It’s such fun to write agent queries. As you may recall, there was a problem with my last agent. He sold lots of books, and then something happened, and he stopped calling, and then it turned out he wasn’t running the agency anymore! What a merry surprise for all us. I still remember the last time I spoke with him. I’d been calling for . . . months. He rings me up, and that’s familiar calm and slightly amused voice. It was always grand to hear it. Agents know this. He used to tell a joke: A man gets home, the cops are outside, and they tell him they have news - your agent iust called, but here’s the problems, sir, your parents’ house has burned down, and they were inside, and your wife’s car was hit by a bus as she was rushing to the scene, and we’re afraid she’s dead. The man sits stunned and silent for a minute, processing it all, until he finally looks up with questioning eyes, and says “my agent called?”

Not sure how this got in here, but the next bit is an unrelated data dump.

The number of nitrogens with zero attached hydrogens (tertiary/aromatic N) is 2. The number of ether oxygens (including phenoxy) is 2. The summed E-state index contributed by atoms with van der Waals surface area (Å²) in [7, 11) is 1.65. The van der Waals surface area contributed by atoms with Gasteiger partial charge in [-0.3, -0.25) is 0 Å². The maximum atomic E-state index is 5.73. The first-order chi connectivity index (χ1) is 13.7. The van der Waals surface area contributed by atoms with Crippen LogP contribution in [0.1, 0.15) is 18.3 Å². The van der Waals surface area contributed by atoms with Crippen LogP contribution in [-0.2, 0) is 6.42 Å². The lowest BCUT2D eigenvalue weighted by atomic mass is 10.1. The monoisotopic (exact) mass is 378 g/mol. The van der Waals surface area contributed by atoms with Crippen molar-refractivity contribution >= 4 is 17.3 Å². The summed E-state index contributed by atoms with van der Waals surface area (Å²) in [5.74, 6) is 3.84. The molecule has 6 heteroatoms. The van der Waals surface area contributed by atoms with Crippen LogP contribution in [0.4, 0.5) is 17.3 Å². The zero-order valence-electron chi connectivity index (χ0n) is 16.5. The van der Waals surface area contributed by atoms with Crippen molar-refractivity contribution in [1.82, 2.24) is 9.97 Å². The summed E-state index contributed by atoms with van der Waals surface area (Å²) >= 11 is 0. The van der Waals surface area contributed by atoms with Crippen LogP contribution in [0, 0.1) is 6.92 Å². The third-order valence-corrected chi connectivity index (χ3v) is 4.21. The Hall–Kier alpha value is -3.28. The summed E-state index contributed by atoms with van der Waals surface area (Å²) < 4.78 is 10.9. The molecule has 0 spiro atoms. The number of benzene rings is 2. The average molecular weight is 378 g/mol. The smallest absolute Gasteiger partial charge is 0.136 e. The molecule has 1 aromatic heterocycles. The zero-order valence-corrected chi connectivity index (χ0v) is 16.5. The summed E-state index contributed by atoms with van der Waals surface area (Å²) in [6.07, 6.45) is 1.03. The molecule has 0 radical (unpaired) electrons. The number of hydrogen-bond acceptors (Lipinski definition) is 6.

See, he’d tell you that joke while you were on the phone, possibly because he’d called you, and you laughed! Oh the inside lore and lingo of our merry, clubby little world.

Anyway, he called. I was in the movie theater, about to watch a Batman, and I said I’d call hm when I was out. I did. He didn’t pick up. He never picked up again. He left town. Then he died. Of what, I don’t know. It was the worst conclusion to a friendship I’ve ever had. Yeah maybe worse for him, you might think, but I don’t know. The clients were left with varying degrees of fury and bitterness.

Now I’m trying to get another agent.








I am suspicious of all internet outrages. We all should be suspicious. If a story about an Internet Outrage quotes a couple of tweets that vow to never use the product / patronize the chain / etc again, well, there are people on the internet angry that Charmin announced it would use a gender-neutral animated bear in its commercials, even though they did no such thing. Charmin may have said it was introducing a new bear family, and someone mocked up a picture where one cub had pink hair and a nose ring,and people extrapolated from that. Give it an hour in the paint-mixer of Twitter and you’ll have people shrieking about previously innocent toilet-paper-shilling imaginary bears were now shoving gay propaganda down our throats. The fact that there was never a gay cub in the Charmin commercial is irrelevant; well, you wouldn’t put it past them.